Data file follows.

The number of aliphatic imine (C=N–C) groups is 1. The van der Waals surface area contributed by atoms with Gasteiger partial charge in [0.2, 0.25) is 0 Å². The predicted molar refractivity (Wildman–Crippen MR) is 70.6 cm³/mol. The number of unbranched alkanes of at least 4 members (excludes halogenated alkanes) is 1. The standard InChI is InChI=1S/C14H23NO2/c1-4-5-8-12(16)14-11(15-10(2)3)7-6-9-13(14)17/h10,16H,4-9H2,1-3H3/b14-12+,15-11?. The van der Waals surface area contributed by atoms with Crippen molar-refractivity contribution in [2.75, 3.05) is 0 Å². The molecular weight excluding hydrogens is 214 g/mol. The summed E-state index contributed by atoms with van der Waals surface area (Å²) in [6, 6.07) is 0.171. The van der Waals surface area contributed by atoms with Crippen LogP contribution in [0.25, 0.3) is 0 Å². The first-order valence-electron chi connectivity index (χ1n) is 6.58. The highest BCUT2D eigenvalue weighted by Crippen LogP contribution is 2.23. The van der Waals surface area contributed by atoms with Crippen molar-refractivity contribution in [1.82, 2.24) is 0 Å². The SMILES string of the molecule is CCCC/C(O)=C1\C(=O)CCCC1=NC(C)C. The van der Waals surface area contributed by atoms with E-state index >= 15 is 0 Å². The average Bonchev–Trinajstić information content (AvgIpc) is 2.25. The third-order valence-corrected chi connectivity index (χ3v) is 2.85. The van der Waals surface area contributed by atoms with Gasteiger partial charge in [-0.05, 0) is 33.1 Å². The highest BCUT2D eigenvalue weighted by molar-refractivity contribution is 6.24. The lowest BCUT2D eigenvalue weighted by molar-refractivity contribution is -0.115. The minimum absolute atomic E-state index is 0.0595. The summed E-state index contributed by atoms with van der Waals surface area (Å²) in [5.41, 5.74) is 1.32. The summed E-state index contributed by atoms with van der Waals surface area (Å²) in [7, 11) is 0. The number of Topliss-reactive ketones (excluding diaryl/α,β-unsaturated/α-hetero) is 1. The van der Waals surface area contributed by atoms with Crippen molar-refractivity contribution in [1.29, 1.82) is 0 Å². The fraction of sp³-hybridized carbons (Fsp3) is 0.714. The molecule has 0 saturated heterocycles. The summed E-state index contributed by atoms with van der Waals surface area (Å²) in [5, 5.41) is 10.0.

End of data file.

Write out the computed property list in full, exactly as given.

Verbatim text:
The number of aliphatic imine (C=N–C) groups is 1. The van der Waals surface area contributed by atoms with Gasteiger partial charge in [0.2, 0.25) is 0 Å². The predicted molar refractivity (Wildman–Crippen MR) is 70.6 cm³/mol. The number of unbranched alkanes of at least 4 members (excludes halogenated alkanes) is 1. The standard InChI is InChI=1S/C14H23NO2/c1-4-5-8-12(16)14-11(15-10(2)3)7-6-9-13(14)17/h10,16H,4-9H2,1-3H3/b14-12+,15-11?. The van der Waals surface area contributed by atoms with Crippen molar-refractivity contribution in [2.75, 3.05) is 0 Å². The molecular weight excluding hydrogens is 214 g/mol. The summed E-state index contributed by atoms with van der Waals surface area (Å²) in [6, 6.07) is 0.171. The van der Waals surface area contributed by atoms with Crippen LogP contribution in [0.25, 0.3) is 0 Å². The first-order valence-electron chi connectivity index (χ1n) is 6.58. The highest BCUT2D eigenvalue weighted by Crippen LogP contribution is 2.23. The van der Waals surface area contributed by atoms with Crippen molar-refractivity contribution in [1.82, 2.24) is 0 Å². The SMILES string of the molecule is CCCC/C(O)=C1\C(=O)CCCC1=NC(C)C. The van der Waals surface area contributed by atoms with E-state index >= 15 is 0 Å². The average Bonchev–Trinajstić information content (AvgIpc) is 2.25. The third-order valence-corrected chi connectivity index (χ3v) is 2.85. The van der Waals surface area contributed by atoms with Gasteiger partial charge in [-0.05, 0) is 33.1 Å². The highest BCUT2D eigenvalue weighted by molar-refractivity contribution is 6.24. The lowest BCUT2D eigenvalue weighted by molar-refractivity contribution is -0.115. The minimum absolute atomic E-state index is 0.0595. The summed E-state index contributed by atoms with van der Waals surface area (Å²) in [5.41, 5.74) is 1.32. The summed E-state index contributed by atoms with van der Waals surface area (Å²) in [7, 11) is 0. The number of Topliss-reactive ketones (excluding diaryl/α,β-unsaturated/α-hetero) is 1. The van der Waals surface area contributed by atoms with Crippen molar-refractivity contribution in [1.29, 1.82) is 0 Å². The fraction of sp³-hybridized carbons (Fsp3) is 0.714. The molecule has 0 saturated heterocycles. The summed E-state index contributed by atoms with van der Waals surface area (Å²) in [5, 5.41) is 10.0.